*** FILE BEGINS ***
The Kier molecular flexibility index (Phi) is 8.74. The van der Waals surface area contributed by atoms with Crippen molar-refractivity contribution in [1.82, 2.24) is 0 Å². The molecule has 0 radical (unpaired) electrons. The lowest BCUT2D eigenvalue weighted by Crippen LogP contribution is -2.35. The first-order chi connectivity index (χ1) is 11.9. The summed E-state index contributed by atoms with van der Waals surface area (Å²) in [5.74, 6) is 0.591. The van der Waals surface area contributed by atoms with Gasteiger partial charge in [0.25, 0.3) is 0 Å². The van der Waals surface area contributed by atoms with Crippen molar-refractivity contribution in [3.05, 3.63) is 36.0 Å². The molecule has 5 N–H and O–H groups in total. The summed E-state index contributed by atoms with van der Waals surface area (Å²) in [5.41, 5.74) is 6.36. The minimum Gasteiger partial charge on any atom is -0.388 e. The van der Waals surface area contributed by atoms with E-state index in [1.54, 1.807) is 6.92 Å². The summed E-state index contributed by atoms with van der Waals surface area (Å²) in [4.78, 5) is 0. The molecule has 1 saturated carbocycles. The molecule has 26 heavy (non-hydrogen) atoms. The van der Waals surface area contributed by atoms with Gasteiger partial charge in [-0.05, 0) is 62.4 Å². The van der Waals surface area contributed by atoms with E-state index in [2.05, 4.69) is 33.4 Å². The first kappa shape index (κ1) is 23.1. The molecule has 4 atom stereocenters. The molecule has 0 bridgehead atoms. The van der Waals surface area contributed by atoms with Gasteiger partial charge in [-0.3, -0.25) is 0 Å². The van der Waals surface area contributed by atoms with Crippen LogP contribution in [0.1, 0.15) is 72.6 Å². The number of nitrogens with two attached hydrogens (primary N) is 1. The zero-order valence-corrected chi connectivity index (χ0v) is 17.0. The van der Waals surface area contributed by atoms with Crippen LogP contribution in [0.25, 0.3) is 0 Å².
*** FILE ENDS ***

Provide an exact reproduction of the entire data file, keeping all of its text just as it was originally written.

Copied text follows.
The Kier molecular flexibility index (Phi) is 8.74. The van der Waals surface area contributed by atoms with Crippen molar-refractivity contribution in [1.82, 2.24) is 0 Å². The molecule has 0 radical (unpaired) electrons. The lowest BCUT2D eigenvalue weighted by Crippen LogP contribution is -2.35. The first-order chi connectivity index (χ1) is 11.9. The summed E-state index contributed by atoms with van der Waals surface area (Å²) in [5.74, 6) is 0.591. The van der Waals surface area contributed by atoms with Gasteiger partial charge in [0.25, 0.3) is 0 Å². The van der Waals surface area contributed by atoms with Crippen molar-refractivity contribution in [3.05, 3.63) is 36.0 Å². The molecule has 5 N–H and O–H groups in total. The summed E-state index contributed by atoms with van der Waals surface area (Å²) in [5.41, 5.74) is 6.36. The minimum Gasteiger partial charge on any atom is -0.388 e. The van der Waals surface area contributed by atoms with E-state index in [1.54, 1.807) is 6.92 Å². The summed E-state index contributed by atoms with van der Waals surface area (Å²) in [4.78, 5) is 0. The molecule has 1 saturated carbocycles. The molecule has 26 heavy (non-hydrogen) atoms. The van der Waals surface area contributed by atoms with Gasteiger partial charge in [-0.05, 0) is 62.4 Å². The van der Waals surface area contributed by atoms with E-state index in [2.05, 4.69) is 33.4 Å². The first kappa shape index (κ1) is 23.1. The molecule has 4 atom stereocenters. The molecule has 0 bridgehead atoms. The van der Waals surface area contributed by atoms with Gasteiger partial charge in [-0.3, -0.25) is 0 Å². The van der Waals surface area contributed by atoms with Crippen LogP contribution in [0.1, 0.15) is 72.6 Å². The number of nitrogens with two attached hydrogens (primary N) is 1. The zero-order valence-corrected chi connectivity index (χ0v) is 17.0. The van der Waals surface area contributed by atoms with Crippen LogP contribution in [0.25, 0.3) is 0 Å².